• Ultimately, all this can lead to ulcers, more inflammation, scar tissues and excessive bladder muscle activity. This causes you to need to urinate more often and the bladder to be able to store less urine, with the result that your bladder overflows, as it were. The urine then flows back to the kidneys. This backflow can cause the kidneys to swell up and become damaged. In the worst case, the kidneys will stop working entirely, with all consequences of that (5).


Different treatments have been tested for ketamine users with bladder problems.

Up until now, there is only one truly effective treatment: to stop using ketamine. Additionally a patient can receive medication for the pain. Medicines that affect the muscles around your bladder are also sometimes used.

In a very small group of patients with serious kidney and bladder problems the damage is irreversible. In these cases surgery is the only treatment option (7). This usually involves people who for a longer time regularly use high doses of ketamine (3,4).

When may problems be related to ketamine?

If you use ketamine you may suffer from the symptoms mentioned in the first image. Think of pain in the lower abdomen, having to go to the toilet more often, pain when urinating, etc. In men erectile dysfunction may also occur.

In the case where it is a regular bladder infection, the problems should improve after a course of antibiotics.

Do the problems not improve? Then it may be that the bladder infection is related to your ketamine use or drug use generally. Always be honest with your doctor or GP about your use.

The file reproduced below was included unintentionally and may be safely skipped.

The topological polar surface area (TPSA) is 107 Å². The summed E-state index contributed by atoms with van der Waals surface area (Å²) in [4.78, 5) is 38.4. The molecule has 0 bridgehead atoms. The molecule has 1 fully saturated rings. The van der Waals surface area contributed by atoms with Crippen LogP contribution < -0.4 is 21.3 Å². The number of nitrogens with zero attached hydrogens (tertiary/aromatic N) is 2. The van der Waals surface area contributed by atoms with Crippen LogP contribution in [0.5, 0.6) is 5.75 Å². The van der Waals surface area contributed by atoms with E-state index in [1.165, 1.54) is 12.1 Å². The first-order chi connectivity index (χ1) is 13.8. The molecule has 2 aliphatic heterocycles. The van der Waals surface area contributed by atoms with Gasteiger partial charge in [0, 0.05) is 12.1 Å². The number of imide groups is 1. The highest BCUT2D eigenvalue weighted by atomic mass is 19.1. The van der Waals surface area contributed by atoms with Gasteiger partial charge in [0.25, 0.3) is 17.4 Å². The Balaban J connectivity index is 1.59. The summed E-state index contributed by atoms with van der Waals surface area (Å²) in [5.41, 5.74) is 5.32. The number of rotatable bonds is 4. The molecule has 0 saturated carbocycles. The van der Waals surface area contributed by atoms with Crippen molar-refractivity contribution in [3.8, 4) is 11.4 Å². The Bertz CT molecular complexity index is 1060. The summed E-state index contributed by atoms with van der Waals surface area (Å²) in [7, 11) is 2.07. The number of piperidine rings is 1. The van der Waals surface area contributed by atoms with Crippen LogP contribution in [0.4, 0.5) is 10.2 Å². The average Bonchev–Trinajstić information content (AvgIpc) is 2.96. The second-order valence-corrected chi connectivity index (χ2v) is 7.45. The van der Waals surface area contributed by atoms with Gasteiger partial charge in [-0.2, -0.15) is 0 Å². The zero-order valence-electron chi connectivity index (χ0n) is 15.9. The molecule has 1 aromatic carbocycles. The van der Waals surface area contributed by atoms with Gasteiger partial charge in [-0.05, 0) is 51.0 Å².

It may be that the problems develop when you first use ketamine, but it may also be that you only notice after years of use. If the problems increase when you use more often, or decrease when you stop using, there is a good chance that one has to do with the other (8).


Complaints in and around the bladder occur more often in people who use drugs. Ketamine further increases this risk. The bladder infection caused by this can lead to long-term complaints. This risk is greatest in people who for a longer period of time use (high doses) regularly.

Because in many studies research is conducted on patients who use very high doses, it is difficult to make a statement on the risk of bladder problems among the average recreational user we speak to at parties.

If we for now assume the Global Drug Survey participants correspond to the average visitor to the Unity-stand, a quarter of the ketamine users we speak with will develop symptoms. The likelihood that these will eventually lead to further complications is probably very small in most cases, but what this risk exactly is, we do not know.

Unity tip: Do not take ketamine if you have a bladder infection. And if you do have a sensitive bladder and notice that you have problems after ketamine use, stop using it immediately.

If you have problems from ketamine use, then please contact your doctor and be open about your use. If you want to use less, you may discover that this is quite tough. In that case, you can also anonymously call an addiction treatment facility near you.

Think for yourself, care about others <3 Unity 

Written by: Pieter Vis. Translated by: Sammy of The Loop UK

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  1. Winstock et al. The prevalence and natural history of urinary symptoms among recreational ketamine users
  2. Tam et al. Population-based survey of the prevalence of lower urinary tract symptoms in adolescents with and without psychotropic substance abuse.
  3. Mak et al. Lower Urinary Tract Changes in Young Adults Using Ketamine
  4. Yee et al. The Risk of Upper Urinary Tract Involvement in Patients With Ketamine-Associated Uropathy
  5. Chen et al. Risk Factors of Lower Urinary Tract Syndrome among Ketamine Users
  6. Jhang et al. Elevated  serumimmunoglobulin E may be associated to the development of ketamine cystitis
  7. Jhang et al. Possible pathophysiology of ketamine-related cystitis and associated treatment strategies
  8. Middela et al. Ketamine-induced vesicopathy: a literature review